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Publication numberUS3946736 A
Publication typeGrant
Application numberUS 05/515,830
Publication dateMar 30, 1976
Filing dateOct 18, 1974
Priority dateOct 18, 1974
Publication number05515830, 515830, US 3946736 A, US 3946736A, US-A-3946736, US3946736 A, US3946736A
InventorsTheodore C. Neward
Original AssigneeNeward Theodore C
Export CitationBiBTeX, EndNote, RefMan
External Links: USPTO, USPTO Assignment, Espacenet
Respirator assist device
US 3946736 A
A respirator assist device intended to be connected to a hand operated vacuum pump such as disclosed in U.S. Pat. No. 3,612,722 and includes a tubular tongue depressor and sealing means encircling the lips of the user; then, upon manually closing the nose of the user, and operating the pump, a vacuum is created in the throat above an object lodged therein, causing the object to be forced back into the mouth for removal.
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I claim:
1. A respirator assist device for removal of an object lodged in the throat, said device comprising:
a. a mouth covering plate having a marginal flange dimensioned to encase and seal the lips of the user;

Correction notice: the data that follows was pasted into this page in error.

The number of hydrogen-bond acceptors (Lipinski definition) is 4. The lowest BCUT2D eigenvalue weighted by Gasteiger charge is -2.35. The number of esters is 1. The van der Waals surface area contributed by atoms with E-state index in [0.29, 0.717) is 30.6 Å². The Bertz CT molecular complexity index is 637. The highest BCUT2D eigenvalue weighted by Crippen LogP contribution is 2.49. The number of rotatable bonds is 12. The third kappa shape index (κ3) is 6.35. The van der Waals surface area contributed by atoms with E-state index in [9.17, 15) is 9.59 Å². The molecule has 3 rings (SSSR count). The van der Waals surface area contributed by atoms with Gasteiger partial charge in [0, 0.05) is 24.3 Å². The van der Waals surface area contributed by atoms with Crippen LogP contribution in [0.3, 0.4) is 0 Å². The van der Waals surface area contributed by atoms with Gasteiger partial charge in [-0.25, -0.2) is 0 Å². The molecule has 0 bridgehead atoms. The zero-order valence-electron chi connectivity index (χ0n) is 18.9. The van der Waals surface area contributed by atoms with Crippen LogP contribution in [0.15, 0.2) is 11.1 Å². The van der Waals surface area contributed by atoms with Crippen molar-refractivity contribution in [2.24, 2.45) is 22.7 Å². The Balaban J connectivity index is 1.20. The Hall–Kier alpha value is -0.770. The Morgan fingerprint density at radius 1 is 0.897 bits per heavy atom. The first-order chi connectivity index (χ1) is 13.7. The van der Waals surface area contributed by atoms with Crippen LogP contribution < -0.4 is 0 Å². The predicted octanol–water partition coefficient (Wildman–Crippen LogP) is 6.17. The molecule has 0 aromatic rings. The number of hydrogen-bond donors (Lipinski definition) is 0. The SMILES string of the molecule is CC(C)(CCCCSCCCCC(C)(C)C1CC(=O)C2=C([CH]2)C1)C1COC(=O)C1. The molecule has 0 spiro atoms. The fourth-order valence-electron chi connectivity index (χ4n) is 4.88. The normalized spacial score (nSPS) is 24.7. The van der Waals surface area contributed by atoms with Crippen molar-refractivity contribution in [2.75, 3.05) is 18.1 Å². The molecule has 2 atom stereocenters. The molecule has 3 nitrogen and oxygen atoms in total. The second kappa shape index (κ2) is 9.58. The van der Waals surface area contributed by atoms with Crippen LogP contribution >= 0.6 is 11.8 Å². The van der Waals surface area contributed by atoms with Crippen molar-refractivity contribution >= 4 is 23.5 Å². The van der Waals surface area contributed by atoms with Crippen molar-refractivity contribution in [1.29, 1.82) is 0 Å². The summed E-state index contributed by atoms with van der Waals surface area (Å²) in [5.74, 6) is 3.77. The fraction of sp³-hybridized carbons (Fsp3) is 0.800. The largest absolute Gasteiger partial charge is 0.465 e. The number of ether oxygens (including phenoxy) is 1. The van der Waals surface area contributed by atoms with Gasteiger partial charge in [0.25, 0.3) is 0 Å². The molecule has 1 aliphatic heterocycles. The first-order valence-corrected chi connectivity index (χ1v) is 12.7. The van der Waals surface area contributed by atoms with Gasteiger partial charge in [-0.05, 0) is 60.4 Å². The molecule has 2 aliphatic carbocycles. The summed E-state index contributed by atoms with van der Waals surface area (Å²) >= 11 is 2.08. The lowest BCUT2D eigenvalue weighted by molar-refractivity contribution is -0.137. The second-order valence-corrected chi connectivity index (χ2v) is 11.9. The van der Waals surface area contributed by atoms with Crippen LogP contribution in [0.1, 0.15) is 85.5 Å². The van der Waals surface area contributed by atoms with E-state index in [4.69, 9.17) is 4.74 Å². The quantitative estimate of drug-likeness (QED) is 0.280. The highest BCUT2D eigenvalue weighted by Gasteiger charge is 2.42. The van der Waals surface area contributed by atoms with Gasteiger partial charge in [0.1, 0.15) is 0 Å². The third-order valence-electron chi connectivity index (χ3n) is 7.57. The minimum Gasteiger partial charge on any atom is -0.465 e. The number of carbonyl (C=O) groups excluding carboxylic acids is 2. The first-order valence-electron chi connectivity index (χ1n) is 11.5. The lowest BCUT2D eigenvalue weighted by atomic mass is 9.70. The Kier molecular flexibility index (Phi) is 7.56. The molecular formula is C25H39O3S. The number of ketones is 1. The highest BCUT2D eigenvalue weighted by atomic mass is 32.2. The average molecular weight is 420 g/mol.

b. a pair of flat blade elements extending from the mouth covering plate;
c. a pair of wall elements extending from the covering plate and joined to the balde elements to form a passageway;
d. the blade elements being insertable between the palate and the tongue of the user to depress the tongue from the palate, the covering plate limiting the depth of insertion of the blade elements to prevent contact with the back of the mouth and throat;
e. and means communicating with the passageway through the mouth covering plate for producing a negative pressure in the passageway thereby to produce a pressure differential across an object lodged in the throat and urge the object toward the blade elements.
2. A respirator device as defined in claim 1, wherein:
a. the mouth covering plate is symmetrical along the plane of the passageway midway between the blade elements whereby either blade element may engage and depress the tongue, and the mouth covering plate in either position of the blade elements is sealingly engageable with the lips.
3. A respirator device as defined in claim 1, wherein: